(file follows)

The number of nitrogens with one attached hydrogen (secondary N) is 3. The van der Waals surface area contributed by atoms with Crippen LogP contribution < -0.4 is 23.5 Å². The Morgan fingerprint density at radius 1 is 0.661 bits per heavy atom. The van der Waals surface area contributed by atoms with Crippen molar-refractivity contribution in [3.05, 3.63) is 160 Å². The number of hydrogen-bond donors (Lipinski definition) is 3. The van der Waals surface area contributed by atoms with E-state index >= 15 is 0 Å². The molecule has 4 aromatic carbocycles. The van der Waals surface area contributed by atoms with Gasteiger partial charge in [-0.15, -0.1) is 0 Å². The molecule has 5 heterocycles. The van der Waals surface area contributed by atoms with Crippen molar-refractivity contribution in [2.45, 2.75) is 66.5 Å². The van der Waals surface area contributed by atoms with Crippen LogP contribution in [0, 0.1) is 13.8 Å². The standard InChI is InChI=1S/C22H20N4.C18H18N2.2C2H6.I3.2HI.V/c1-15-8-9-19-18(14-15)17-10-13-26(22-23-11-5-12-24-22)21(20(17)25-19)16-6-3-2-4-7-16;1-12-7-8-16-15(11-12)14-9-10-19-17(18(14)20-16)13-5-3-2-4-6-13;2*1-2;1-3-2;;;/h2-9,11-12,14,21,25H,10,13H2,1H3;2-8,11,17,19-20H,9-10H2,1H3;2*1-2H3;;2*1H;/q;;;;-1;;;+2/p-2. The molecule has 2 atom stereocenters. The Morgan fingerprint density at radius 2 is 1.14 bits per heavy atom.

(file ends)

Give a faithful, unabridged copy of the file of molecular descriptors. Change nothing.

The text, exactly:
The number of nitrogens with one attached hydrogen (secondary N) is 3. The van der Waals surface area contributed by atoms with Crippen LogP contribution < -0.4 is 23.5 Å². The Morgan fingerprint density at radius 1 is 0.661 bits per heavy atom. The van der Waals surface area contributed by atoms with Crippen molar-refractivity contribution in [3.05, 3.63) is 160 Å². The number of hydrogen-bond donors (Lipinski definition) is 3. The van der Waals surface area contributed by atoms with E-state index >= 15 is 0 Å². The molecule has 4 aromatic carbocycles. The van der Waals surface area contributed by atoms with Gasteiger partial charge in [-0.15, -0.1) is 0 Å². The molecule has 5 heterocycles. The van der Waals surface area contributed by atoms with Crippen molar-refractivity contribution in [2.45, 2.75) is 66.5 Å². The van der Waals surface area contributed by atoms with Crippen LogP contribution in [0, 0.1) is 13.8 Å². The standard InChI is InChI=1S/C22H20N4.C18H18N2.2C2H6.I3.2HI.V/c1-15-8-9-19-18(14-15)17-10-13-26(22-23-11-5-12-24-22)21(20(17)25-19)16-6-3-2-4-7-16;1-12-7-8-16-15(11-12)14-9-10-19-17(18(14)20-16)13-5-3-2-4-6-13;2*1-2;1-3-2;;;/h2-9,11-12,14,21,25H,10,13H2,1H3;2-8,11,17,19-20H,9-10H2,1H3;2*1-2H3;;2*1H;/q;;;;-1;;;+2/p-2. The molecule has 2 atom stereocenters. The Morgan fingerprint density at radius 2 is 1.14 bits per heavy atom.